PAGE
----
John says of Jesus Christ (Revelation 1:5), “Him who loves us and released us from our sins by His blood.” While Paul tells us (Romans 6:3-4), “Or do you not know that all of us who have been baptized into Christ Jesus have been baptized into His death? Therefore we have been buried with Him through baptism into death, so that as Christ was raised from the dead through the glory of the Father, so we too might walk in newness of life.” It is in baptism that we are clothed with Christ (Galatians 3:27) so that “it is no longer I who live but Christ lives in me; and the life which I now live in the flesh I live by faith in the Son of God, who loved me and gave Himself up for me” (Galatians 2:20). And, just so we don’t misunderstand, “having been buried with Him in baptism, in which you were also raised up with Him through faith in the working of God, who raised Him from the dead” (Colossians 2:12).

So, is baptism just a nice way of telling the world that we are already saved? Or is it really that spiritual surrender that, through the incredible power of Christ Jesus, actually saves us? God answers through the apostle Peter, “baptism now saves you – not the removal of dirt from the flesh, but an appeal to God for a good conscience through the resurrection of Jesus Christ” (1 Peter 3:21).

Let’s strive to be those who believe (and base their beliefs, thoughts and ideas) solely upon the word of God. If you don’t believe me, listen to what Jesus Himself says, “Truly, truly, I say to you, he who hears My word, and believes Him who sent Me, has eternal life, and does not come into judgment, but has passed out of death into life” (John 5:24). “If you continue in My word, then you are truly disciples of Mine” (John 8:31). “If anyone loves me, he will keep my word; and my father will love him, and we will come to him and make our abode with him” (John 14:23).

Lester P. Bagley

9/17/16 ~ Update from World Christian Broadcasting

From the Preacher’s Pen…

 RacineBuildingOne of the many efforts we as a congregation support to take the Gospel to the world is World Christian Broadcasting. While short-wave radio is not so important in America it does reach much of the rest of the world.

Several months back brother Andy Baker updated us on this work and we became involved. One of his major points was to tell of the planned station in Madagascar. That station is now on the air and reaching a multitude of new souls.

With that work already so successful there is now the opportunity to extend it even further. And that’s where we come in:

Update from World Christian Broadcasting

Dear Brothers and Sisters In Christ,

The broadcasts of World Christian Broadcasting from Station KNLS in Anchor Point, AK are tremendous. For 33 years, the gospel has gone out to about ½ of the world with now 20 hours of programming each day. God has richly blessed that signal. I have other great news to share with you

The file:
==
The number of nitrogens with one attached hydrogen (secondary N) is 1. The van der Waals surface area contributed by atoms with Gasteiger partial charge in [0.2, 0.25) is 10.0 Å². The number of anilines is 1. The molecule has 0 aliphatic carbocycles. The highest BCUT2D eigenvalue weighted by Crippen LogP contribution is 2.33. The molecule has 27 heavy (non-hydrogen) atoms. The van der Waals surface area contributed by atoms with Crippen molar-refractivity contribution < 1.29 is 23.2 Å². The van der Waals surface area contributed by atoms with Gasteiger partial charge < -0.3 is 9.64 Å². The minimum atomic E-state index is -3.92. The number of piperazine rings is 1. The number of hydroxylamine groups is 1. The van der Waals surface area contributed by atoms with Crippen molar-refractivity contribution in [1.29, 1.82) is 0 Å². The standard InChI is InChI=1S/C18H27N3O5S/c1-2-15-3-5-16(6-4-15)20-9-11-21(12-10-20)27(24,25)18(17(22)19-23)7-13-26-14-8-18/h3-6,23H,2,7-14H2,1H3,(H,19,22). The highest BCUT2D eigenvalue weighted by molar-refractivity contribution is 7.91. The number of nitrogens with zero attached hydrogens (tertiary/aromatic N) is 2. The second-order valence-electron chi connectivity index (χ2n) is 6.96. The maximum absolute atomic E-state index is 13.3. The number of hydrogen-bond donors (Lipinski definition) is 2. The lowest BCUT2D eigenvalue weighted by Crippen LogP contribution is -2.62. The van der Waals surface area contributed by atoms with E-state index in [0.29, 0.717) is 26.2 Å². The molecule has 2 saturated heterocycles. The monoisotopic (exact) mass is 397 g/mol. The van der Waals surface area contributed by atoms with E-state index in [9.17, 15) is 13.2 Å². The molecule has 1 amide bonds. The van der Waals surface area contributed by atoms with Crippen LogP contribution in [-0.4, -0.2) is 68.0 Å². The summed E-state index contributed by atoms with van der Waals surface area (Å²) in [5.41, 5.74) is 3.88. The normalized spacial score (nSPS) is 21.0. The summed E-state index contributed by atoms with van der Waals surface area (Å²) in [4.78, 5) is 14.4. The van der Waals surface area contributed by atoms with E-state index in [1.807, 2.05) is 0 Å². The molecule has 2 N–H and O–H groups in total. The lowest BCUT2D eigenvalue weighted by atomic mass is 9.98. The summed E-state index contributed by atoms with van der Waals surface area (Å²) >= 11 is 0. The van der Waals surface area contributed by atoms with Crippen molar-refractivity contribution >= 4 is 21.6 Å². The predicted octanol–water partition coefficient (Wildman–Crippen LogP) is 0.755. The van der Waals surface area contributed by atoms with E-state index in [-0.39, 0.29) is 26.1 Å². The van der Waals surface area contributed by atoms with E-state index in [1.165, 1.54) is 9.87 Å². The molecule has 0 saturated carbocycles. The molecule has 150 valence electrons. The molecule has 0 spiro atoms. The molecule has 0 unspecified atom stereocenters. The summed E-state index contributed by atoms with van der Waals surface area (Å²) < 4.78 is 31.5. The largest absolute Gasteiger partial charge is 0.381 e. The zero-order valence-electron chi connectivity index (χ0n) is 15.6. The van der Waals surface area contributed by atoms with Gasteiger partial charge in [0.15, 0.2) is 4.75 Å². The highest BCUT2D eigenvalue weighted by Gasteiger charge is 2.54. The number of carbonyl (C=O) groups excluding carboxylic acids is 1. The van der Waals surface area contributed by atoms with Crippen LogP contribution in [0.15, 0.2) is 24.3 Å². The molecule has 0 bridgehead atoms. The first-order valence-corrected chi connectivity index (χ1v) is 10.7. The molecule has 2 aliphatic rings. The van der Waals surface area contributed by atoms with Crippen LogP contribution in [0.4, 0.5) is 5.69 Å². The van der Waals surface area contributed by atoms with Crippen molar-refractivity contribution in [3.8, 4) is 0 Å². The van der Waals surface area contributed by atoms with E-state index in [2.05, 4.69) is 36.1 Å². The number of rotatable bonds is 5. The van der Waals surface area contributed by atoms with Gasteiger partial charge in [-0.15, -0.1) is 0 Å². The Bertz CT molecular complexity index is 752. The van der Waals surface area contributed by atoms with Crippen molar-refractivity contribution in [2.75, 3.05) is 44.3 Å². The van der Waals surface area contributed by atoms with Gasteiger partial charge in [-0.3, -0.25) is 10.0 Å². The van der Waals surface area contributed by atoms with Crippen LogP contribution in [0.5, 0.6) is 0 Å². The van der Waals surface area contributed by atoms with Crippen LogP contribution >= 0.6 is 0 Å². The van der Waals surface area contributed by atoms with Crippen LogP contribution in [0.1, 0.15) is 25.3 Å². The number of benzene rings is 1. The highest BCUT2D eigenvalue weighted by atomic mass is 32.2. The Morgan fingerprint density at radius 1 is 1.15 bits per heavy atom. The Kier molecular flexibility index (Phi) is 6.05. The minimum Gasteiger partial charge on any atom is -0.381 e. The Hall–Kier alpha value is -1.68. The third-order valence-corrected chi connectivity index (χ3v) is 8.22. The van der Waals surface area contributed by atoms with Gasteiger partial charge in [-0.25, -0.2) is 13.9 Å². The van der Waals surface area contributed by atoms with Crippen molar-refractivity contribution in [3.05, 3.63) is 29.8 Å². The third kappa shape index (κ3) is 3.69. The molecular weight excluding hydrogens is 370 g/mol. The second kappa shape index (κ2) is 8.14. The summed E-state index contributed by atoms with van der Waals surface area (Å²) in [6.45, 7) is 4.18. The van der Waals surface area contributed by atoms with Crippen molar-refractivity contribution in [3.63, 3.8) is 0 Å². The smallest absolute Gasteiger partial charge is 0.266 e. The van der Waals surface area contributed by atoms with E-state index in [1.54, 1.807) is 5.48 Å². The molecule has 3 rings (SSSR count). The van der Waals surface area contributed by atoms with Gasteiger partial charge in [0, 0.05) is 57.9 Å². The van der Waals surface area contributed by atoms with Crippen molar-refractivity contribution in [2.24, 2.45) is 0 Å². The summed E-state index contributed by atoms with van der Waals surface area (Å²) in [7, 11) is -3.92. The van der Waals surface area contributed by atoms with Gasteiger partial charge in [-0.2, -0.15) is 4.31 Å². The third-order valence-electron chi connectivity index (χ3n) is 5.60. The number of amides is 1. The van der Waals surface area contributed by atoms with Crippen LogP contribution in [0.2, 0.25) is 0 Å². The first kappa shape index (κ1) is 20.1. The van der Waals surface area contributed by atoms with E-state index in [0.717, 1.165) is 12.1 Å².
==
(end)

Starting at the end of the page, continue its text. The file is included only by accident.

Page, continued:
Madagascar World Voice Is On The Air! On Easter Sunday morning, the new station in Madagascar began broadcasting. Along with Alaska, the entire world is covered with the gospel. We have already heard from 50 cities where Arabic is the official language, 50 countries that picked up our Russian broadcasts and 432,000 Spanish listeners that responded within the first month of going on the air who heard our Spanish broadcasts. From the Chinese website, we have averaged over 1,000 pages being downloaded per day. The world is listening every day to 20 hours of programming from Alaska and 13 hours a day from Madagascar. From a couple of other radio stations, we are sending the message into Cuba and Latin America with Spanish programs with great results.

We feel the need to broadcast in Portuguese to Brazil and also in the Korean language to North and South Korea. North Korea is now the most persecuted country in the world. Since we cover South America with the gospel, we must add Portuguese to cover Brazil and the millions of people in the world who speak Portuguese. We are already thinking about adding French programming also. We are asking congregations of churches of Christ all over the country to prayerfully think about a onetime special contribution on Global Sunday, October 30th to enable these two languages to be added to our broadcasts. Regular contributions from churches and individuals help us with the day to day costs of covering the globe with the gospel. We need to raise extra funds to reach out to these new people groups speaking those languages. Could you communicate this need and our request to your home church? We could really use your help right now.

Wherever you have missionaries in the world or where you have special interest, we will drop multiple hours of the gospel story every day where they live.

I would be happy to come and visit with your church family in person and share with them information that would be helpful. We need your help to reach more people in their native tongue. Would you please help me open a door with your home church? Thanks so much.

Andy Baker, World Christian Broadcasting

As a congregation, we have already committed to contributing again to this work. For the requested October 30 special contribution we will begin with $1,000 and in addition to that any extra amount that you would like to contribute.

On Sunday, October 30 we will have envelopes for you to include any additional amount to go to this work or you may simply make a note on a check to add to the work.